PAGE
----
Having a body that defies cultural norms as mine does (it is crooked, uneven, lumpy, and limpy) can be alienating. The regular absence of anyone who looks like me in my daily routine creates a space that can fill with either negative feelings (shame, frustration, grief) or positive (pride in the scars that testify to my survival through pain). But even when I’m in a good frame of mind, a sense of loneliness—of being an “other”—persists. This is why I love swimming laps at my local indoor pool, where aged and infirm bodies are the norm. This is why, when I attend gatherings of people with OI (my bone disorder), I feel a new lightness and confidence. A scene from my book, No Easy Choice, as we checked into the hotel at an OI Foundation National Conference:
I glanced up and saw a young women. She was less than five feet tall, with a square and thick torso over thin legs, and shoulder-length brown hair. She was pushing a baby stroller that came up too high on her, to her chest, making her look even smaller. I stared for just a moment, not long enough for her to notice, taking her in. I had never seen another mother who looked just like me. As I looked at her, all the strain I didn’t even know I was carrying around, all the self-consciousness of being a tiny, crooked, fragile mom in a world of tall, straight, strong moms—it all fell away. Here was a mom who looked just like me. And she was beautiful, capable, and strong. Which meant I must be beautiful, capable, and strong too—as strong as those moms who effortlessly dangle an infant seat on one arm while balancing a toddler on the opposite hip—because lifting and carrying and bending over to bathe my children are acts of will and courage as much as they are acts of strength.
The writer Junot Diaz has said, “”If you want to make a human being into a monster, deny them, at the cultural level, any reflection of themselves.” A disconnect with cultural norms, whether of physical appearance or cognitive ability or social interactions, is behind many of our fears and misconceptions about life with disabilities. The Diaz quote introduces a moving video, in which a half dozen people with various physical impairments modeled for mannequins made in their images. The models, seeing their mannequins for the first time, are transformed; their eyes light up, they hold their heads a notch higher. Passers-by, too, exhibit surprise and transformation, stopping to cock their heads, take a good long look, nod their approval. Check out the video and accompanying article.
Watching this video was particularly powerful to me for two reasons. First, two of the models have physical characteristics very similar to mine (crooked back, leg-length discrepancies, skinny arms and legs), so I once again felt the lightness and confidence that comes with seeing oneself—ones’ unusual, different self—reflected in another. Second, I watched this video just a day or two after returning from a brief hospitalization.On a Sunday morning two weeks ago, I stepped outside onto the wet front walk to get the newspaper, and found out too late that what looked wet was actually a sheet of ice. I landed hard on my back, breaking two ribs and a small bone in my shoulder socket, and collapsing part of my lung. I spent about 36 hours in the hospital for observation, pain management, and supplemental oxygen.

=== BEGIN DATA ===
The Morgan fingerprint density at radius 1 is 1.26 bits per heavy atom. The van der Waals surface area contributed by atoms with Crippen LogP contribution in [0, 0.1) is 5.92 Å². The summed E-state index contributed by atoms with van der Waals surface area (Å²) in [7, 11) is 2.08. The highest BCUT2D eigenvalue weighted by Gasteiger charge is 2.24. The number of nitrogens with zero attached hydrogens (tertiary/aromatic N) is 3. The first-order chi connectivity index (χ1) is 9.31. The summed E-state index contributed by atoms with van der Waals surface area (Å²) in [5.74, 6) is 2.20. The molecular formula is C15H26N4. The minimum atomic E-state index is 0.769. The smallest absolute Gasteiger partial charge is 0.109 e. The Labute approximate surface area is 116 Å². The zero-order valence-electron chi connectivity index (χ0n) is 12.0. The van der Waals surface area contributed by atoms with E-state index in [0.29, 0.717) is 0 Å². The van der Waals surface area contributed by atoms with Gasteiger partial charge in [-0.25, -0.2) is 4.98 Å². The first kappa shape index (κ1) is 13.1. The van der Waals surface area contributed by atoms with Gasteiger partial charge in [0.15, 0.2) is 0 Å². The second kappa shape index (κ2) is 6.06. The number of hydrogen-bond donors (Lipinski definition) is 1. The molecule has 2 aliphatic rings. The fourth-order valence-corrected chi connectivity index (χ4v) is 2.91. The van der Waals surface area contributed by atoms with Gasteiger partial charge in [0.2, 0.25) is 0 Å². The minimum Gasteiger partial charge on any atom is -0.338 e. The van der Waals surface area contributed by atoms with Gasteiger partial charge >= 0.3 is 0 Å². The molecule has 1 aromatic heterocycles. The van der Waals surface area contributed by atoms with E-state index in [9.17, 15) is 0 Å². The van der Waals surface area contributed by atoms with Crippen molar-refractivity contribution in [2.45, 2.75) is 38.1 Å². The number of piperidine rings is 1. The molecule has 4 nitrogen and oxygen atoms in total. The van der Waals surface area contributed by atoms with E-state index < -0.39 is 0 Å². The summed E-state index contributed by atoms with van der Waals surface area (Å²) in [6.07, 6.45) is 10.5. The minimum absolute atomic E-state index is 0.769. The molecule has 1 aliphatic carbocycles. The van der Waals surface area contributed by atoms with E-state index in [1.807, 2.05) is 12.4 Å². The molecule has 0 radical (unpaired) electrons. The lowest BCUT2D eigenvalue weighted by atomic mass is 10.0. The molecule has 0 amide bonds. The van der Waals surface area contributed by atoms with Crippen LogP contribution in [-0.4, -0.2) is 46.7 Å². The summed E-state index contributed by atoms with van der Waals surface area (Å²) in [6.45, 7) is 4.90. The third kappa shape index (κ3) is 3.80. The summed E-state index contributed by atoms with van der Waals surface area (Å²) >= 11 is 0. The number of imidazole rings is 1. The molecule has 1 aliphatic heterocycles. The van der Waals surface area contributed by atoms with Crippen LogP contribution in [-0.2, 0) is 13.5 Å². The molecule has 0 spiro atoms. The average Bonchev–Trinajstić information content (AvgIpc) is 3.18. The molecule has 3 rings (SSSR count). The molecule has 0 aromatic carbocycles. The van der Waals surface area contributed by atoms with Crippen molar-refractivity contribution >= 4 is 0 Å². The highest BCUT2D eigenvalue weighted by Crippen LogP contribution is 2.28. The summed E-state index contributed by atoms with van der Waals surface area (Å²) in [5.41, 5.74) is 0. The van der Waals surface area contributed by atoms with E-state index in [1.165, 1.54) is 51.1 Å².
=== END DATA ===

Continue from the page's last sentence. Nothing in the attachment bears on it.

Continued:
Hospitalization is a physically vulnerable experience for anyone, no matter the shape, size, or condition of your body. Loose gowns flap open. Clinicians inquire about your bladder and bowel habits. X-ray technicians and orderlies and phlebotomists and aides push and poke and prod and don’t blink an eye at a flash of underwear or bare breasts. Multiple people regularly examined a part of my body about which I am particularly self-conscious—my crooked, lumpy back. More than once, I wished I had one of those straight, muscular backs that my taller, athletic peers have.
So it was embarrassing, yes. But my embarrassment was tempered by the care of professionals who did everything they possibly could to ease my discomfort. I’m thinking particularly of a young West Indian man who came to my room early one morning to take me down for an X-ray. (Side note: Every single practitioner who cared for me in the hospital, other than the doctors, was either of West Indian/Caribbean or Eastern European descent.) Because of intense pain, I could barely shift position in bed, and here I had to get up out of bed and get myself onto a stretcher to be wheeled downstairs. The orderly reached out his gloved hands, which I grasped. He took tiny steps backward, leading me gently forward. I was unshowered, dressed only in a gown wide open in back, and taking mincing, unsteady steps. It was not my finest hour. But while I was a little embarrassed and a lot uncomfortable, I was also impressed by how this orderly—and all the others who cared for me those two days—did his job with quiet respect and skill. While there was no one in whom I could see my own reflection directly (no one who looked like me), the hospital is a place where weakness, vulnerability, and dependence are the norm. In that sense, the hospital was a place—like my swimming pool, like OI Foundation conferences, like the room where models with disabilities saw “their” mannequins unveiled—where people with impairments, scars, and obvious needs are not singled out as either remarkably sad or especially heroic, but are simply accepted and celebrated and attended to as we are.
To see oneself reflected in another is powerful; such experiences help us to love ourselves just as we are, to feel less alienated and more connected, to express needs and accept help without shame, to feel fully human. Perhaps this is why the incarnation happened, because God knew the transforming power of seeing ourselves reflected in the face of another.